The DC Bombshells line introduced fans to reinvented versions of their favorite characters from the middle of one of history's most tumultuous periods. Wonder Woman is just one of the many characters reinvented in this alternate reality -- though she also happens to be one of the most iconic characters, with her serving as in many ways the face of this alternate history saga.

But while there are many similarities between the mainstream Diana of Themyscira and the DC Bombshells version of her, the differences are profound. Who is this alternate version of Wonder Woman? Why should she stand out? To answer those questions, CBR is digging into the DC Bombshells universe to see how it differs from the mainstream DC continuity and how Wonder Woman fits into all of it.

The DC Bombshells continuity takes place in an alternate version of World War II, where every mainstream superhero and super villain from that continuity emerged around 1939 or 1940. With the sudden emergence of super heroines, Amanda Waller sets up the Bombshells Project, where several female heroes guard the American and British home front while the war in Europe and Japan rages on.

The continuity started as pin-up art and figure diesel-punk redesigns of several DC characters, but its popularity resulted in the launch of a series of comics outlining the story surrounding these redesigned characters.

In some regards, Wonder Woman's origin isn't too unlike her mainstream history or even her DC Extended Universe origin in the World War I era film, Wonder Woman. After Steve Trevor crashes on Themyscira. Diana breaks Trevor free, only here she has the help of her friend Mera of Atlantis.

Once she reaches Europe,General Lane encounters Diana as she fights the German and Italian forces. Thanks to him, she becomes something of a symbol for the war, nicknamed Wonder Woman. However, Diana objects to many of the acts of violence committed on the war front, aiming to solve problems with as little death as possible.

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While that makes her a fugitive from Lane, she and Trevor wander across Europe and Britain, taking part in several battles, fighting Nazis, and ultimately, attempting to turn the tide of the war.

Diana eventually travels to America after being contacted by Donna Troy. Troy and fellow Bombshell Cassie Sandsmark are profoundly disturbed by the internment camps trapping Japanese-Americans within US borders, which Wonder Woman also finds horrific.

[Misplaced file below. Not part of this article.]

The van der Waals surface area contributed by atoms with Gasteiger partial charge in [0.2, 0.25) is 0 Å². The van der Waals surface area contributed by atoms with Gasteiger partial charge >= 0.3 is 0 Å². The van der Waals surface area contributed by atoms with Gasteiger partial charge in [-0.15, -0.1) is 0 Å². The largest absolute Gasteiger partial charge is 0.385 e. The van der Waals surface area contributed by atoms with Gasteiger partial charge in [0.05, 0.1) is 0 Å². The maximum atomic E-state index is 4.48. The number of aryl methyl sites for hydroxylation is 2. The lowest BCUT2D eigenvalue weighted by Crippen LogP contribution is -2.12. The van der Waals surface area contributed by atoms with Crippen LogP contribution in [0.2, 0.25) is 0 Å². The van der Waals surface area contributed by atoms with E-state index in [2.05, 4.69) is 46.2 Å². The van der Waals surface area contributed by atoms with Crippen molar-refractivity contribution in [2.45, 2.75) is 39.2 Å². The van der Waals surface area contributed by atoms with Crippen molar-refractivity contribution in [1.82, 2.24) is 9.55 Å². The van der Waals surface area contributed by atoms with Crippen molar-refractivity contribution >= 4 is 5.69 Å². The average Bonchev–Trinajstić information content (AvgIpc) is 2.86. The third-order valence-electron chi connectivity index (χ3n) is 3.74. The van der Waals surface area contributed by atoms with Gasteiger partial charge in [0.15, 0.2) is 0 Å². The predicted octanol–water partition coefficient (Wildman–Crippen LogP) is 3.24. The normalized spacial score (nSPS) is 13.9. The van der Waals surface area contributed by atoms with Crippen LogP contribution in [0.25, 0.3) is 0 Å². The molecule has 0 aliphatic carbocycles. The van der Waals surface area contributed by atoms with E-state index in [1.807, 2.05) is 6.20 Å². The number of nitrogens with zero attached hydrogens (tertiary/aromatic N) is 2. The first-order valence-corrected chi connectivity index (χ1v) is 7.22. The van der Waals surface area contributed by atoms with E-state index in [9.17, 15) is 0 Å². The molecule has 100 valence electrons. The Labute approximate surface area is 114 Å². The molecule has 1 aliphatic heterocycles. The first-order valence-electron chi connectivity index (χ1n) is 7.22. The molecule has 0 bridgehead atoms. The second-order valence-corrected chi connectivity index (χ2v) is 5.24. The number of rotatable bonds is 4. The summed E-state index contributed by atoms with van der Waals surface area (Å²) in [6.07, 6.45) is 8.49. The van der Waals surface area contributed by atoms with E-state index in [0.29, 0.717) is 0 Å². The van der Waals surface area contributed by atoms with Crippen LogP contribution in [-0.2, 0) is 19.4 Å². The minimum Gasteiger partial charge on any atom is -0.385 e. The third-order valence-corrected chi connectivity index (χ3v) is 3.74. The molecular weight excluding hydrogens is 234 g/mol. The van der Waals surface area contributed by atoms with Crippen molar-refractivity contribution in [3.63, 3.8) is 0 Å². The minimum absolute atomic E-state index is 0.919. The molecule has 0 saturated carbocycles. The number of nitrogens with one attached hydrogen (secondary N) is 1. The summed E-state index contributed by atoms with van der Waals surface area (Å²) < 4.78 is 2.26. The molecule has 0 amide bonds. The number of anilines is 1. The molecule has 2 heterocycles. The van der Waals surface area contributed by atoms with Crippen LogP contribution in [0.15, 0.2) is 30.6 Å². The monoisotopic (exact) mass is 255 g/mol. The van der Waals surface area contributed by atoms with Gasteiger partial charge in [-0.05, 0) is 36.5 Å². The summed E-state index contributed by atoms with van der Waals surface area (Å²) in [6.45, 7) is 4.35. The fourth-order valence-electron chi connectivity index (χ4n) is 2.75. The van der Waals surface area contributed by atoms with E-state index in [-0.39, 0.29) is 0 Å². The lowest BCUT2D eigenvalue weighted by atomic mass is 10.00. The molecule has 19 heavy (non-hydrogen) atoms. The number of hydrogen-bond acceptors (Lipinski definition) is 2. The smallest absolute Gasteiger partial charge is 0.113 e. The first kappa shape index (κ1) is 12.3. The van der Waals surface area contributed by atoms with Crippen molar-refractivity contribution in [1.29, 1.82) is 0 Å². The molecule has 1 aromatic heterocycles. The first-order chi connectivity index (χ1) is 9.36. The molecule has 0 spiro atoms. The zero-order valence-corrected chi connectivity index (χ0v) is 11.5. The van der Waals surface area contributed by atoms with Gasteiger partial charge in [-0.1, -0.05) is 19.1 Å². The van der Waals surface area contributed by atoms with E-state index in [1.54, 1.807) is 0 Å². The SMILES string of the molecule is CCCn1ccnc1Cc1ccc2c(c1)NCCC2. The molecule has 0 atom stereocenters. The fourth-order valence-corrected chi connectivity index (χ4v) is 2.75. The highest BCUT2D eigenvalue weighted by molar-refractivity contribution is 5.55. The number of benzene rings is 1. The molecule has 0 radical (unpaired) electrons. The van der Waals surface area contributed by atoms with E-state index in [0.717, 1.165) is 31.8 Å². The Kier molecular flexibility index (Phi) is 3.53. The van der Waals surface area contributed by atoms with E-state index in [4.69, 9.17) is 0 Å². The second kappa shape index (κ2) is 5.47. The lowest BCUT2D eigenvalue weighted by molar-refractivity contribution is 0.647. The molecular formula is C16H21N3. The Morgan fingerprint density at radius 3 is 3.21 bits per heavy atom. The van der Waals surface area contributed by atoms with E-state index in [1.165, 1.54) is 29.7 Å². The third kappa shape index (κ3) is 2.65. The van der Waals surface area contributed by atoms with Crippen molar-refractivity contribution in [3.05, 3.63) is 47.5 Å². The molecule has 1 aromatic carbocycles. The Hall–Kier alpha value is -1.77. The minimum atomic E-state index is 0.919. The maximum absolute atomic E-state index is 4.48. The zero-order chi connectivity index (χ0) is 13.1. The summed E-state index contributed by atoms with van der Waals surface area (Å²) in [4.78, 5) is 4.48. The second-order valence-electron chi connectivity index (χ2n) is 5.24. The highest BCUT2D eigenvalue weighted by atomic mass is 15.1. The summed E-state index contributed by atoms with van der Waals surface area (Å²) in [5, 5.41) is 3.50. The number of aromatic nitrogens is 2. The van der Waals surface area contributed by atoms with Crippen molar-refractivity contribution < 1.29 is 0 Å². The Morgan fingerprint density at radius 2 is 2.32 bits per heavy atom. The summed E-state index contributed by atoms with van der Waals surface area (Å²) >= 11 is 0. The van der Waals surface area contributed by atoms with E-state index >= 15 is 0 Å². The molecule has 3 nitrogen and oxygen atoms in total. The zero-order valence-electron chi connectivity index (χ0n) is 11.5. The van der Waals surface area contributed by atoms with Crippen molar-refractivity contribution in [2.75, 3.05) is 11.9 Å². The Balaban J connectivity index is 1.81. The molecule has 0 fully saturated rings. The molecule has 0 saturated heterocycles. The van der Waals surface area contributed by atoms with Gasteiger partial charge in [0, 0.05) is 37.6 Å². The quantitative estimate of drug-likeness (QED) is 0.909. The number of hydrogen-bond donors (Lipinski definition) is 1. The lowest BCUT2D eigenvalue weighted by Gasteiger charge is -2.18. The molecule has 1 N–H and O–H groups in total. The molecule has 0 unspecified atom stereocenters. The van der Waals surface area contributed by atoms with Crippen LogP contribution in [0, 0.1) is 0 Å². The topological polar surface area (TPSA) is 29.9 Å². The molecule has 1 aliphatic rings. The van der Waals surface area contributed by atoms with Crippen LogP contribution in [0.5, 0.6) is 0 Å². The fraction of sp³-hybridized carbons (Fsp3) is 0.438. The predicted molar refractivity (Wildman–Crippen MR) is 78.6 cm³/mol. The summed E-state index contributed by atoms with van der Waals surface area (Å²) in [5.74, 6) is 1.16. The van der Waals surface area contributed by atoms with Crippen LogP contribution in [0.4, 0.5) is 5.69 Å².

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The three of them set out to free the prisoners trapped within the camps, but Wonder Woman is attacked by Clayface, who swallows her up whole. Diana seemingly dies here, but re-emerges years later when Apokolips invades. While she fights valiantly, Steve Trevor is ultimately slain by Parallax. Wonder Woman doesn't stop fighting crime after this, however. She continues to wander the Earth, putting a stop to crime as she sees it occur.

Beyond her story, the most overt difference between the DC Bombshells version of Wonder Woman and her mainstream counterpart is her costume. While its now one of Wonder Woman's more famous alternate looks, the Bombshells Diana of Themyscira wears an outfit more inspired by Rosie the Riveter.

Diana wears an unbuttoned red top with short sleeves and short skirt lined with white stars atop a navy blue background. Her iconic symbol is sewn to the front of her unbuttoned top. Her likeness in continuity serves as a sort of Rosie the Riveter equivalent in the DC Bombshells continuity, with her image being utilized to inspire more young heroes to action.

In this respect, Diana is most important character in the Bombshells universe. She serves as an ideal to strive for in the story. Her role as a source of inspiration is far more central to this continuity than arguably in any other. This very cool costume highlighted the inspirational qualities that Wonder Woman already has and makes them even more overt in the Bombshells universe.

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